The Bharatiya Janata Party (BJP) and Narendra Modi are busy selling the idea that he is God’s chosen one to be the next prime minister of India. In his speeches and interviews, Modi has suggested his becoming the PM was a foregone conclusion.
Similarly, on Thursday, at Varanasi, he said it was Mother Ganga who had called him to India’s spiritual capital to undertake a divine mission of cleaning up the holy river.
“After coming here, I felt neither the BJP has sent me, nor I have come here (of my own volition). I am here because Ganga Mata has called for me. I feel like a small boy coming to my mother’s lap…,” Modi, BJP’s prime ministerial candidate, said.
About 24 hours before this, the Gujarat chief minister had said, “God chooses certain individuals to do certain difficult work. I believe God has chosen me for this work. Now, I only need your blessings,” he said during his Wednesday evening 3D broadcast to 100 places across India.
Both Modi and the BJP election campaign, focused primarily on issues of development and governance until now, have turned to using Hindutva symbols and icons. This shift towards Hindutva is more pronounced in the tough electoral battleground of the Hindi heartland. The BJP’s slogan of “Har har Modi, ghar ghar Modi”, dropped a month ago after protests from religious leaders for equating Modi with God, has made a comeback but unofficially. The slogan is being used openly at his rallies, like on Thursday evening at Darbhanga, where he was welcomed on to the stage with shouts of “Har har Modi…”
BJP strategists, say sources in the party, are unsure if the party’s talk on development could overcome caste barriers, and the party has turned to Hindutva to ensure a consolidated Hindu vote in UP and Bihar. But this invocation of God and deification of Modi have made some in the Sangh Parivar unhappy.
“We are far from comfortable about this,” a Vishva Hindu Parishad (VHP) leader said. The leader said many like Varanasi’s Mahant Nrityagopal Das and others opposed the hero worship of Modi and creation of his personality cult. “But the RSS has taken the decision to support Modi to the hilt and everybody has been asked to fall in line, at least until the conclusion of the elections,” the leader, who didn’t want to be identified, said.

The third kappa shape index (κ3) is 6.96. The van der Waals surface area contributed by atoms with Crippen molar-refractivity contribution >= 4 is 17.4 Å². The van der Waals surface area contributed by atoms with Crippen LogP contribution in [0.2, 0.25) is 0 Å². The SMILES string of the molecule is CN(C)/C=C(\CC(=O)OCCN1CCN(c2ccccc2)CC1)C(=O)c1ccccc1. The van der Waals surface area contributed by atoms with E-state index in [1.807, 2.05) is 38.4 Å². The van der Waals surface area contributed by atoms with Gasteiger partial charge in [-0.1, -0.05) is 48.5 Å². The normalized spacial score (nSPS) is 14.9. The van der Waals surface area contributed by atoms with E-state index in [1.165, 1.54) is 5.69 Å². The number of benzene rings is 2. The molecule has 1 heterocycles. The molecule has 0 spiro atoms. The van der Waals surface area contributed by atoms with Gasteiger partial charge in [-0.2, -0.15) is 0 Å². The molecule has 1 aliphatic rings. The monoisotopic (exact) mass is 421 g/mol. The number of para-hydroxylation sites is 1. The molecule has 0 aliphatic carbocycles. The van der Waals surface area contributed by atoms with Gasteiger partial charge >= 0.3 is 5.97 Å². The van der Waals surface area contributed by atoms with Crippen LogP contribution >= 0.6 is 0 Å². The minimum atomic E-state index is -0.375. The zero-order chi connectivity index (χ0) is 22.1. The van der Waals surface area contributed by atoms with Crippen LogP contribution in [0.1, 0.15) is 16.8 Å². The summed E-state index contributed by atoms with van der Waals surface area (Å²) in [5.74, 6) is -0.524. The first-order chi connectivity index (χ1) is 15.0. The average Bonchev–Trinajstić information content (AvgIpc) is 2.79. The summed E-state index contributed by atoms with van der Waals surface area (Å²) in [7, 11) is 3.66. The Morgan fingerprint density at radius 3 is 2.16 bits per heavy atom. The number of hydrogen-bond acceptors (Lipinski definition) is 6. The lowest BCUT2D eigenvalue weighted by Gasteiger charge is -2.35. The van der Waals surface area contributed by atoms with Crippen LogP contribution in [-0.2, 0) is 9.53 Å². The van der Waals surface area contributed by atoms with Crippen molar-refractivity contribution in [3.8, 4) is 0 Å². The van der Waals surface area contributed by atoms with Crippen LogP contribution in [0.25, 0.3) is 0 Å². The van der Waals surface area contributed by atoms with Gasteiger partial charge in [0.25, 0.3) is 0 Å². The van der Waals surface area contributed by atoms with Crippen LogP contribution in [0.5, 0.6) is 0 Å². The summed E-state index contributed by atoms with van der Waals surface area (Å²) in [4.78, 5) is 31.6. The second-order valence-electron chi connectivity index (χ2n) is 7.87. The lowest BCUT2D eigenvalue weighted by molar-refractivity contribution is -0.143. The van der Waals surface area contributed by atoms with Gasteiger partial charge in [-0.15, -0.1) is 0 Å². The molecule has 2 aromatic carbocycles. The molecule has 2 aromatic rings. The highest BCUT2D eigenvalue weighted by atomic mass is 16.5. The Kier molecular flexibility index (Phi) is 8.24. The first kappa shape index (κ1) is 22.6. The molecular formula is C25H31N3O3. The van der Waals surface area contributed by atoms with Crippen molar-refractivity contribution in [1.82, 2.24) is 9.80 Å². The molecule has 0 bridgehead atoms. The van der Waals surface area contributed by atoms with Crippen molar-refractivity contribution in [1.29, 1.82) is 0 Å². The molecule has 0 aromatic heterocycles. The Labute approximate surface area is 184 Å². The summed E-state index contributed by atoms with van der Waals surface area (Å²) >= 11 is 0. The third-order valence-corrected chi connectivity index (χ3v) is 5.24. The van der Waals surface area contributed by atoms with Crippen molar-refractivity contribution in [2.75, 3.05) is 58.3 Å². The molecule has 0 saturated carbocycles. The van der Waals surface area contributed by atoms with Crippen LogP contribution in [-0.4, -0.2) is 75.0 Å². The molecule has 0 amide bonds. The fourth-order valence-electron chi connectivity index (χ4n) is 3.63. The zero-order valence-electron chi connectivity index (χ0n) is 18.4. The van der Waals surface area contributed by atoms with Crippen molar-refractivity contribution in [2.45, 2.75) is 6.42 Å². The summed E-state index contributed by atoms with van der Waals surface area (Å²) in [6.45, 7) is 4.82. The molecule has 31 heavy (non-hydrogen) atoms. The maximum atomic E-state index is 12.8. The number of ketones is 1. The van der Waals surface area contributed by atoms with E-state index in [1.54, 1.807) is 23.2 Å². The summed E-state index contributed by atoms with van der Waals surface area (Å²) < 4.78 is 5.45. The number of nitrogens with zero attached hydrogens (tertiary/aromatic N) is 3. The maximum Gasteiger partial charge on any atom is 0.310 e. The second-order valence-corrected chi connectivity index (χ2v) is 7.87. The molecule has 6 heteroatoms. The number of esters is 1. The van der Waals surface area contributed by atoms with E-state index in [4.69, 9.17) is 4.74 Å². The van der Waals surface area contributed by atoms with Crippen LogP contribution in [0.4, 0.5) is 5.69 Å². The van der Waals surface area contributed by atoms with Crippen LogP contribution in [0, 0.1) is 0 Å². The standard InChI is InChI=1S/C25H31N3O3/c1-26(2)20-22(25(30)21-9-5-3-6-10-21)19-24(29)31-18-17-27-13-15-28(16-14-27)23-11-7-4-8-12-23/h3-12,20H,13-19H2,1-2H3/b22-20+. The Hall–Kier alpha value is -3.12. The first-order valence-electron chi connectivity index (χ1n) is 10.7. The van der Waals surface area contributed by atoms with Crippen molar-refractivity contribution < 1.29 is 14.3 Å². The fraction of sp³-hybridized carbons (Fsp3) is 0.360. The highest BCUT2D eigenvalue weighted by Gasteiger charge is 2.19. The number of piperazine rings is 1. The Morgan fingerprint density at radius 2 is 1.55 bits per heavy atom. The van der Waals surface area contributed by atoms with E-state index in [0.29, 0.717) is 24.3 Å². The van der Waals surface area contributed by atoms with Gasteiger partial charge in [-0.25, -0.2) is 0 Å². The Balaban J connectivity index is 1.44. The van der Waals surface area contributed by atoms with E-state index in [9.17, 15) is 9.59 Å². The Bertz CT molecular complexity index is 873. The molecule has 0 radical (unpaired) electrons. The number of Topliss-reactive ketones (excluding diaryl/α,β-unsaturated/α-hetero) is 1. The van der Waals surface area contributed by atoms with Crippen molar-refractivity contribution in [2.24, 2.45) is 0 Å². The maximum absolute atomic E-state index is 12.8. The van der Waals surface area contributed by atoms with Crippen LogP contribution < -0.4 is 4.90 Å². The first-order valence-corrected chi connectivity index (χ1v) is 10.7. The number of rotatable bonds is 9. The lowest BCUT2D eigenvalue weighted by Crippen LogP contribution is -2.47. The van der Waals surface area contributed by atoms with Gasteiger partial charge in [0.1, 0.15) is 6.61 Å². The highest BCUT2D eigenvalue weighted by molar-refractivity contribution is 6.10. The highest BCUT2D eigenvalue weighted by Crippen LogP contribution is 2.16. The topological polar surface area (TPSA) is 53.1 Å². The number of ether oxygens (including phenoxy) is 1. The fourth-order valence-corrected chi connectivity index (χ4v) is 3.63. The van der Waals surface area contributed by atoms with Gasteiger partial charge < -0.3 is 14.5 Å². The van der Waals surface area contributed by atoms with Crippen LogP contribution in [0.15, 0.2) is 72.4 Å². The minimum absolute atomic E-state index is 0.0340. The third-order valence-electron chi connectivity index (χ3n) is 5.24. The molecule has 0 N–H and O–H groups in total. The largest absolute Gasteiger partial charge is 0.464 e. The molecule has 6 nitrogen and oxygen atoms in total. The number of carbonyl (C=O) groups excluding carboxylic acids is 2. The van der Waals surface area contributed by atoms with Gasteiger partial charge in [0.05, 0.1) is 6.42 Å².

Modi, in his blog post on Thursday, stated: “Today, I embark on a unique and memorable journey from the land of Somnath to the city of Lord Vishwanath.” It was this introduction of Hindutva subtext that the BJP felt it needed to improve its fortunes in Purvanchal’s 32 seats, as also nearly a dozen neighbouring seats of Bihar. Fielding Modi, it now believes, has served this purpose.
Modi landed at Varanasi in a helicopter, garlanded first the statue of Banaras Hindu University founder Madan Mohan Malaviya and later of Patel and Vivekananda, before riding atop an open truck through the city. He waved at the thousands who lined the three-kilometre stretch from Lahurabeer to Kachahari and incessantly chanted his name.
Amit Shah, in-charge of BJP affairs in UP, said the large crowd was evidence that “the Modi wave in UP has turned into a tsunami”. He said the impact of the wave was being felt in neighbouring Bihar as well.
The filing of nomination and its live telecast coincided with voting on 117 seats across India, including in several seats in Bihar and UP. Modi and his team of strategists pressed all the right buttons, with noted classical singer Chhannu Lal Mishra, Malviya’s grandson Giridhar, a retired judge, as also a weaver accompanying Modi to be his proposers as he filed his nomination.